In a Monday afternoon email to the undergraduate community, Director of Yale Health Paul Genecin outlined initiatives to improve dialogue between students and Mental Health & Counseling administrators.
In the message, Genecin wrote that residential colleges will host “listening sessions” for students to give feedback to Yale Health administrators about how mental health services can be improved. Genecin also announced the creation of a MH&C student advisory committee that will relay undergraduate concerns to Yale Health. Finally, the email stated that Yale Health will revamp its MH&C website to make resources more accessible. Genecin wrote that the changes, all of which are all slated to go into effect this spring, come in response to a September report from the Yale College Council about the state of mental health treatment at Yale and to a series of op-eds published in the News.
“[These changes] are a lot about communication and social media,” Genecin said in a Monday afternoon interview. “There’s a big communication gap, and we need a lot of help with that from our students.”
The YCC report recommended centralizing all information about mental health resources, improving public discussion to reduce stigma, and improving student leadership training to equip team captains and club leaders with mental health know-how.
According to Reuben Hendler ’14, one of the authors of the YCC report, the initiatives proposed Monday are a natural progression both from the report’s recommendations and student meetings with Yale Health administrators. Echoing Genecin’s statements, Hendler said that one of the advisory committee’s main goals is improving communication between students and Yale Health administrators.
”There was a lot of information about mental health and counseling that we thought would be helpful for students to be able to access simply and easily,” Hendler said.
To improve communication between students and MH&C, Genecin said Yale Health will hold meetings with undergraduates at residential colleges between April 4 and April 24. Students can sign up online for one of four sessions, each of which is capped at 25 students.
The student advisory committee will be composed of the authors of the Yale College Council report — Hendler, John Gerlach ’14 and Mira Vale ’13 — and the undergraduate leaders of the Coalition for Mental Health & Wellbeing at Yale. According to Genecin, the committee will help MH&C better understand student concern about mental health services. The group will also help MH&C decide how best to structure resources — whether a certain program should be available at Yale Health or through an affiliated program such as Walden Peer Counseling.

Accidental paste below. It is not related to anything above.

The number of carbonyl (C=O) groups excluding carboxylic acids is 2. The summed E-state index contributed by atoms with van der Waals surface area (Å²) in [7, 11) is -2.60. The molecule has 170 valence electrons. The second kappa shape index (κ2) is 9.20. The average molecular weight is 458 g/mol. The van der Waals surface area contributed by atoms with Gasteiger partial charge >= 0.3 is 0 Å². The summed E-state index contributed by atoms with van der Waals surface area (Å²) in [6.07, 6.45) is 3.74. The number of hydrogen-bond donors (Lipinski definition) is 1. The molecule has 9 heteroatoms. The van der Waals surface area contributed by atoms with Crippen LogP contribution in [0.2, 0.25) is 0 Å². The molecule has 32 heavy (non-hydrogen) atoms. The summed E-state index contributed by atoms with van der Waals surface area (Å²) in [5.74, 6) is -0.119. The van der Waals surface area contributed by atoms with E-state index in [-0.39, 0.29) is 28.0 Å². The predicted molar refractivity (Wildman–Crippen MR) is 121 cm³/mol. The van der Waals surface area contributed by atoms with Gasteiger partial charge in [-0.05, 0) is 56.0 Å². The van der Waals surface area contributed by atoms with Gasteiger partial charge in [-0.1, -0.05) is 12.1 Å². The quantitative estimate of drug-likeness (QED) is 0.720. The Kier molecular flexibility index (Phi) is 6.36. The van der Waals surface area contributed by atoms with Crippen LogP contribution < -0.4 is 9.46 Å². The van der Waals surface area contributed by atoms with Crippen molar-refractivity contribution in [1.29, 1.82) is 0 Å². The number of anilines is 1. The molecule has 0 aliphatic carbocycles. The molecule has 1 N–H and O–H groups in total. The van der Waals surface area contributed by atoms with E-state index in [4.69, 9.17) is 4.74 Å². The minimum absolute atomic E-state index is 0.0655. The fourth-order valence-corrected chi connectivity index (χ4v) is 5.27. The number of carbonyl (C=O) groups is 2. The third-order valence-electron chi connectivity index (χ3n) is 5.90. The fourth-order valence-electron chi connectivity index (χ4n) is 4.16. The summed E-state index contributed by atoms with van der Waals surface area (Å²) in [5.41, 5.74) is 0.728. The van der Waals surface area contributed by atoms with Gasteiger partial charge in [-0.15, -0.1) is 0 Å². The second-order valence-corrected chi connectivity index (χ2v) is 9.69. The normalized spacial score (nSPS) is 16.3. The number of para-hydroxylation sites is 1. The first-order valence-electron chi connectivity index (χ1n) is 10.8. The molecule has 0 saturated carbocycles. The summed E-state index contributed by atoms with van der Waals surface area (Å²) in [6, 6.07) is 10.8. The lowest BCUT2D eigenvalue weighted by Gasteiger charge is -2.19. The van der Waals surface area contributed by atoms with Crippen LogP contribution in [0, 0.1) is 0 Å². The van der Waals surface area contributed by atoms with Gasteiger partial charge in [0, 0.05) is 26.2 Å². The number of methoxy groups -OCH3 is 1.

“We’re continuing a conversation that started with the YCC report by adding students’ voices that haven’t been added before,” Gerlach said.
In an effort to improve accessibility to mental health services, MH&C will soon release a video giving an overview of available resources, and the main mental health website will be revamped to make those resources more accessible.
While the YCC report recommended that MH&C hire additional therapists, Genecin said the challenges MH&C encounter are more complicated than staffing.
“We don’t think the waiting time [before intake] is too excessive,” Genecin said. “We think that students don’t come in with a good set of expectations based on what we’re providing.”
Still, according to YCC President Danny Avraham ’15, who was in discussion with Genecin and other Yale administrators last year leading up to the release of the report, staffing issues were addressed in conversation, and the administration is still considering ways to deal with those concerns.
Despite the campus’s increased focus on mental health, of six students interviewed Monday evening only one had read the email from Genecin, while another had skimmed it.
Dara Huggins ’17 said she does not doubt the intentions of the administration, but she is concerned about whether they will follow through with promised initiatives. She added that the Yale Health administration should keep students up to date about what they have and have not accomplished, so the student body can know whether mental health issues are actually being addressed.
According to a survey in the YCC mental health report, roughly 39 percent of Yale undergraduates visit Mental Health & Counseling during their time at Yale.